What to do on Samos
An archaeologist’s treasure chest
Samos has a plethora of antiquities and attractions for you to discover. Among them, the walls of Polykrates, the Ancient Theatre and Roman Baths, and the amazing tunnel of Eupalinos, one of the great engineering feats of all time. Finally, the Temple of Hera was one of the largest temples in Greece.
Vathy, living traditions in the present tense
Have a wander around the old part of Samos’ main port-town, built on a hillside overlooking the sea. The narrow streets and handsome two-storey houses with tiled roofs and charming individual features will give you a glimpse of pre-20th-century life. Some homes attract your attention with an elegant stone staircase, others will have interestingly carved wooden doors, or the enclosed balconies typical of Anatolia. But walk down to the waterfront and you’re back in today. The town extends around the deep bay that gave it its name.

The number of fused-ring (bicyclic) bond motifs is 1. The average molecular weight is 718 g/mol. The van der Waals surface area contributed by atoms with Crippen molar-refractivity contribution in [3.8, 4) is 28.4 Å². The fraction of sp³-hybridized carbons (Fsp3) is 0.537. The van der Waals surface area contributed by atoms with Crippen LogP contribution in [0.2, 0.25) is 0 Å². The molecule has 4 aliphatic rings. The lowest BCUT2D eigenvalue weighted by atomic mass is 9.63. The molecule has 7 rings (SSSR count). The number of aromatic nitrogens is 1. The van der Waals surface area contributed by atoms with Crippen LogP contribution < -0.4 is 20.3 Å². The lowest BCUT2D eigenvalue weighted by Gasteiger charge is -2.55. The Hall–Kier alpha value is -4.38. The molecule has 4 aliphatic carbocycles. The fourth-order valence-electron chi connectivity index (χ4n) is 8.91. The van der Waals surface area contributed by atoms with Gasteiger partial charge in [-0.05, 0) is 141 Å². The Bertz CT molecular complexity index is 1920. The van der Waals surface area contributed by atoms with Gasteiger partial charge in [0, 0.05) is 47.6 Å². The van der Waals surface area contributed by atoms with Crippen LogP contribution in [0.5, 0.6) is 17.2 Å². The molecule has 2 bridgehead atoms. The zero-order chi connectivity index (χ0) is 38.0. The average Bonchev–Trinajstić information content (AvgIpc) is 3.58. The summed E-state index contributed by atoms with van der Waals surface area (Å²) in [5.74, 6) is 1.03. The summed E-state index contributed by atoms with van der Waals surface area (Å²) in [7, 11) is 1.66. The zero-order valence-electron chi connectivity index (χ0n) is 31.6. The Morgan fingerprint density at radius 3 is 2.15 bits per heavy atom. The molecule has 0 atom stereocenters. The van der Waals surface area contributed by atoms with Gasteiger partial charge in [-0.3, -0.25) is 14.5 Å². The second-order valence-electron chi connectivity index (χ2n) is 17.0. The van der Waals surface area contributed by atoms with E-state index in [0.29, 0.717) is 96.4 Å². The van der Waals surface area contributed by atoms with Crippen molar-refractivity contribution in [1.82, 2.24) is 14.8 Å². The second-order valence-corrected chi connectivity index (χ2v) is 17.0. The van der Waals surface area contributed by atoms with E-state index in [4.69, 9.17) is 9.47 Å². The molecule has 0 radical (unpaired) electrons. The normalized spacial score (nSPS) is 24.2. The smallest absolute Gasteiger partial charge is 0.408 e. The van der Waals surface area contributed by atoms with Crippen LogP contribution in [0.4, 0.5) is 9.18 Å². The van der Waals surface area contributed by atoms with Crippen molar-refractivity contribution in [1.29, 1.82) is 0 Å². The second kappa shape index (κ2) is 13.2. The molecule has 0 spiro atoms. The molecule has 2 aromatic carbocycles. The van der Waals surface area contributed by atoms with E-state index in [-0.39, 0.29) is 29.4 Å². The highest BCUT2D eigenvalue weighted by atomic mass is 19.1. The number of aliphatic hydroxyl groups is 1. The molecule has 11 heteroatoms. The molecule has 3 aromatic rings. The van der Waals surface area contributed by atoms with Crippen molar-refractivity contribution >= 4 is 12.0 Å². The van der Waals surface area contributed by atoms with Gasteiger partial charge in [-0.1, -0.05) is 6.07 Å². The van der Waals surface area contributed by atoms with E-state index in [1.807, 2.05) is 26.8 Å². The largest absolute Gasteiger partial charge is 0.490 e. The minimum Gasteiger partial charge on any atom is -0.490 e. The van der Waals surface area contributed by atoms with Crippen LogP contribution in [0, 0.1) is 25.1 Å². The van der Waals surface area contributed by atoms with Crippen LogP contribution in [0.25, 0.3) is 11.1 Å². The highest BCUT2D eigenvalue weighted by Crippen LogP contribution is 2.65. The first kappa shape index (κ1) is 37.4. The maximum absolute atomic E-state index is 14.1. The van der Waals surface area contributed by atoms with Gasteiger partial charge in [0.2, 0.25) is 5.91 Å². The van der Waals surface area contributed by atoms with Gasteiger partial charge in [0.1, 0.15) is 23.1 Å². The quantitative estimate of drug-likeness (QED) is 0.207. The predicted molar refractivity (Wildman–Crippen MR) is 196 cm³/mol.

Beaches, beaches, beaches
You’ll have an embarrassment of riches and the fun of searching for the one you like best. Do you prefer organised or private and pristine? Vast sandy stretches or intimate coves? Crowded and sophisticated or remote-and-bring-your-own-picnic? Sand or fine pebbles? Beaches of every type skirt the island. On the north coast, you could start with popular Kokkari and the quieter beaches next door (Lemonakia, Tsamadou, Tsambou) as far as Agios Konstantinos.
A boat trip to tiny Samiopoula
Near Karlovasi there’s Potami, a big, beautiful strand, with a selection of bars and restaurants behind it. At Vathy, everyone flocks to Psili Ammos (‘fine sand’) and Mykali, a beach that goes on forever. The south coast offers Kambou, Votsalakia (‘little pebbles’) and gorgeous Chrysi Ammos (‘golden sand’). Take your pick or try them all.
An aperitif with a pedigree
Samos’ reputation for fine wine goes back to antiquity. It’s no accident that the Catholic Church used to have a special order of accredited Samos wine for its Holy Communion services. Today the famous local grape, Muscat Blanc a Petits Grains, continues to produce a dessert wine that has oenophiles raving.
Source : https://www.discovergreece.com/